It forms the hard proof that once upon a time this country’s film industry didn’t take itself anywhere near as seriously as it does now, was fully aware that what they were making was by no means the most culturally or artistically significant films one could make, was milking the government and tax payer’s money for all that it was worth to make as many films as it could, and having an absolute ball in the process.

It stands, essentially, as a time in film-making that was intrinsically Australian: it was loud, it could be daggy and stupid, it was laid back and it was fun.

Razorback (1984)

Not Quite Hollywood also introduced me to a picture that I believe is a pretty sweet piece of film-making, about a giant killer pig barreling through the outback on a killing spree. Razorback is directed by Russell Mulcahy, whose other credits include Highlander with Sean “Dense Scottish Accent” Connery and Resident Evil: Extinction (which is apparently not bad by comparison to the other ones). The pretty much wafer-thin screenplay is written by Everette De Roche, probably the most prominent screen-writer of the Ozploitation era alongside David Williamson, in which a giant killer-razorback picks off first a child prompting a revenge sub-plot, then an animal rights activist, at which point her husband emerges to solve the mystery of what has killed her.

What Mulcahy has made here is essentially a 95 minute long music video, and given his experience in the realms of music videos (with Elton John and Duran Duran being his more prominent clients) it’s no surprise that Razorback looks absolutely amazing. I mean, the film’s  two AFI Awards for the editing and Dean Semler’s stunning cinematography. What is most amazing about the film is how it has managed to stand the test of time and grow in to a much more modern sensibility.

In hiring a music video director, the company responsible for Razorback predicted a now very modern trend.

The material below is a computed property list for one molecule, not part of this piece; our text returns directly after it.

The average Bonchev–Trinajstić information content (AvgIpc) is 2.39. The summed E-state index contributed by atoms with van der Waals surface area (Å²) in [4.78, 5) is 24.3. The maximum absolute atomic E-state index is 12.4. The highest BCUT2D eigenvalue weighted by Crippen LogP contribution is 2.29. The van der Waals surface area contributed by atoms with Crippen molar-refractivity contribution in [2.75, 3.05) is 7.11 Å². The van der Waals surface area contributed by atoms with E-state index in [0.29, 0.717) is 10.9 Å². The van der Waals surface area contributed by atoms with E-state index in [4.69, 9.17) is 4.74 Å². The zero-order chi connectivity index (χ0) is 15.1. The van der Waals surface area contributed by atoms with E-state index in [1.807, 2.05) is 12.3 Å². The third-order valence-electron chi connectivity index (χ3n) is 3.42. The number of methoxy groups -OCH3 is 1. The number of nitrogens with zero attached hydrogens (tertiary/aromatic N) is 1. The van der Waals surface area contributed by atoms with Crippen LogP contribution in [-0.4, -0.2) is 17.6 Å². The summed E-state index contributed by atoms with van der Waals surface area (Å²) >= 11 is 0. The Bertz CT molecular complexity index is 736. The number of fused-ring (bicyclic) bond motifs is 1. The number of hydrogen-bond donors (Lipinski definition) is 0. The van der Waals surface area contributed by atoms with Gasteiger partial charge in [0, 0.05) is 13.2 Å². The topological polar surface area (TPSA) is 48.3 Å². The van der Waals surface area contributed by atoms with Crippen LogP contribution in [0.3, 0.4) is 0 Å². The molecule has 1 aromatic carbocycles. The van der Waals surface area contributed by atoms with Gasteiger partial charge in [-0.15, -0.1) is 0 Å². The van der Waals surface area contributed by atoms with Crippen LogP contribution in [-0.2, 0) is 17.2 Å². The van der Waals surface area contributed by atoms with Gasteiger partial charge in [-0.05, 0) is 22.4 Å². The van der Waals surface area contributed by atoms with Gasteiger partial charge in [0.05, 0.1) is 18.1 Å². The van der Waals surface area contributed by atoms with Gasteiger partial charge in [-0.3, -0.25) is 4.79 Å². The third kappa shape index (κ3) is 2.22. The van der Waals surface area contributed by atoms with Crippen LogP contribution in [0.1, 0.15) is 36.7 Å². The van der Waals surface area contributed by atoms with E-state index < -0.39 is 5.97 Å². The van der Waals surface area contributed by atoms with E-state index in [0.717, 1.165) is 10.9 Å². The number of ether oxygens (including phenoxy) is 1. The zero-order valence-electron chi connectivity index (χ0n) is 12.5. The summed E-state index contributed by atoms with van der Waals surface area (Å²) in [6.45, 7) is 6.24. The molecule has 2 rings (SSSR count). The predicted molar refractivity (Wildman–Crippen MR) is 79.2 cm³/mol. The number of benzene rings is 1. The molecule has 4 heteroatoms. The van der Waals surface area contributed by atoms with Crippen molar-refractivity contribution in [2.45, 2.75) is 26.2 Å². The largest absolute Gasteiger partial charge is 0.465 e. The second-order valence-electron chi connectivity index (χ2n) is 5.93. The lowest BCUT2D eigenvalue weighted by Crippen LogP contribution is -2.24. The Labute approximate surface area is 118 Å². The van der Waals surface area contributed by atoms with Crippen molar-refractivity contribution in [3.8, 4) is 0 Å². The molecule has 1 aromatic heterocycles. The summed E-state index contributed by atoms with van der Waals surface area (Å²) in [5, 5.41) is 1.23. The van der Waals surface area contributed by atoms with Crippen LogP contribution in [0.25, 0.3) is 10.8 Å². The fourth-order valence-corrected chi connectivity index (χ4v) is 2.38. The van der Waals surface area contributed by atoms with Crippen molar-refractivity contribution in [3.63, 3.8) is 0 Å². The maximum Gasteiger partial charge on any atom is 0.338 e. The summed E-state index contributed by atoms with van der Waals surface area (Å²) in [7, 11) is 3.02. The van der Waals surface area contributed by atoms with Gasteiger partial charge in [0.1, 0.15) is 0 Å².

By using a director with such a sense of aesthetic, your horror film can come out looking glossy, impressive and indeed oppressive, even if your script is about as solid as a house of cards. Razorback’s problem is undoubtedly style over substance, but damn if there isn’t a hell of a lot of style here!

The opening shot of Razorback

But style isn’t the point: exuberance is. What better example is there of a period defined by crazy film-making than a horror film about a killer pig, directed by the guy who made the video clip to Hungry Like The Wolf? I consider that fairly audacious, and it is those kind of film-making balls that are now nauseatingly absent in Australian cinema now. Granted, movies like Wolf Creek and Rogue(two examples of a modern sensibility in Ozploitation) owe more than a portion of their success to the film making tradition of the 70s and 80s, but there’s a distinct lack of fun in Australian cinema now.

The pig, in all it's maladroit beauty.

So, my fellow viewer, if in the coming work you find yourself watching Animal Kingdom or Snowtown (both great films) and wanting to kind of lynch yourself in your depressive state, I implore you to stop.

Stop, and run down to ACMI, and for $19.95, buy yourself a copy of Razorback. Or Turkey Shoot 2000. Or The Howling III.

And as you watch these films, admire their visuals and laugh with the films at the absurdity of it’s premises, the occasional short-mindedness of their scripts and the charm of the effort, take stock – and a deep sigh of relief – and remember this: once upon a time, we made kick-arse Exploitation flicks.

And if we want to find a time when fun and insanity was what defined the Australian film industry, all we have to do is look to the Ozploitation Renaissance of the 70s and 80s.

Here’s some clips to brighten your day:

Razorback Trailer

Not Quite Hollywood Trailer


1. I’m having a dig here, guys.

Posted in: Semester 1